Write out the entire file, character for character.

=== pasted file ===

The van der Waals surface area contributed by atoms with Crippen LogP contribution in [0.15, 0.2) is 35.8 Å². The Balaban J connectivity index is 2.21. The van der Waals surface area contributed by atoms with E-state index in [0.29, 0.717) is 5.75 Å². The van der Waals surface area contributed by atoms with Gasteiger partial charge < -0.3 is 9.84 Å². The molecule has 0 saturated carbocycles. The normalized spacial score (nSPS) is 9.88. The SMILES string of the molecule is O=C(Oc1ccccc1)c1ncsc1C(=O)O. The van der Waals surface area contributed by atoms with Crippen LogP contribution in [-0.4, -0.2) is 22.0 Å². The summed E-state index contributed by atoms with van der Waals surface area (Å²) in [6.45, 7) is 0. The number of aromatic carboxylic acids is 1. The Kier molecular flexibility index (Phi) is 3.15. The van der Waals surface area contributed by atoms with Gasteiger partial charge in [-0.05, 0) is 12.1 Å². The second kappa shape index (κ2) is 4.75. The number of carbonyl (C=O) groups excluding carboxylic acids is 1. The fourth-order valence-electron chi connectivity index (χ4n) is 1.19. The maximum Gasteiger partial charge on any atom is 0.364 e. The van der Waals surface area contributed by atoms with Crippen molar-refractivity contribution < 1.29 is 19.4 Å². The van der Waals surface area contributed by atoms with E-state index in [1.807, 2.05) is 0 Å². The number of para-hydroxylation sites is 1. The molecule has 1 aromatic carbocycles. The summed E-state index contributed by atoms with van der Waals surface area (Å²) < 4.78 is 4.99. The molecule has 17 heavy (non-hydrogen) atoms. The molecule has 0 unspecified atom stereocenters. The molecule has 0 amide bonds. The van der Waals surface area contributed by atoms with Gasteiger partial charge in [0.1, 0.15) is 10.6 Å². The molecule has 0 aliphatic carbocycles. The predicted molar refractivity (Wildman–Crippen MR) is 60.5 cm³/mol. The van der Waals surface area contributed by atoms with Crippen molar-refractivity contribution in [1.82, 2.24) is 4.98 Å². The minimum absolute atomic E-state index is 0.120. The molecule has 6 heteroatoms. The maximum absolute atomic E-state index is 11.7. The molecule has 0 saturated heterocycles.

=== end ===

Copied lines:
The van der Waals surface area contributed by atoms with Crippen LogP contribution in [0.15, 0.2) is 35.8 Å². The Balaban J connectivity index is 2.21. The van der Waals surface area contributed by atoms with E-state index in [0.29, 0.717) is 5.75 Å². The van der Waals surface area contributed by atoms with Gasteiger partial charge < -0.3 is 9.84 Å². The molecule has 0 saturated carbocycles. The normalized spacial score (nSPS) is 9.88. The SMILES string of the molecule is O=C(Oc1ccccc1)c1ncsc1C(=O)O. The van der Waals surface area contributed by atoms with Crippen LogP contribution in [-0.4, -0.2) is 22.0 Å². The summed E-state index contributed by atoms with van der Waals surface area (Å²) in [6.45, 7) is 0. The number of aromatic carboxylic acids is 1. The Kier molecular flexibility index (Phi) is 3.15. The van der Waals surface area contributed by atoms with Gasteiger partial charge in [-0.05, 0) is 12.1 Å². The second kappa shape index (κ2) is 4.75. The number of carbonyl (C=O) groups excluding carboxylic acids is 1. The fourth-order valence-electron chi connectivity index (χ4n) is 1.19. The maximum Gasteiger partial charge on any atom is 0.364 e. The van der Waals surface area contributed by atoms with Crippen molar-refractivity contribution < 1.29 is 19.4 Å². The van der Waals surface area contributed by atoms with E-state index in [1.807, 2.05) is 0 Å². The number of para-hydroxylation sites is 1. The molecule has 1 aromatic carbocycles. The summed E-state index contributed by atoms with van der Waals surface area (Å²) < 4.78 is 4.99. The molecule has 17 heavy (non-hydrogen) atoms. The molecule has 0 unspecified atom stereocenters. The molecule has 0 amide bonds. The van der Waals surface area contributed by atoms with Gasteiger partial charge in [0.1, 0.15) is 10.6 Å². The molecule has 0 aliphatic carbocycles. The predicted molar refractivity (Wildman–Crippen MR) is 60.5 cm³/mol. The van der Waals surface area contributed by atoms with Crippen molar-refractivity contribution in [1.82, 2.24) is 4.98 Å². The minimum absolute atomic E-state index is 0.120. The molecule has 6 heteroatoms. The maximum absolute atomic E-state index is 11.7. The molecule has 0 saturated heterocycles.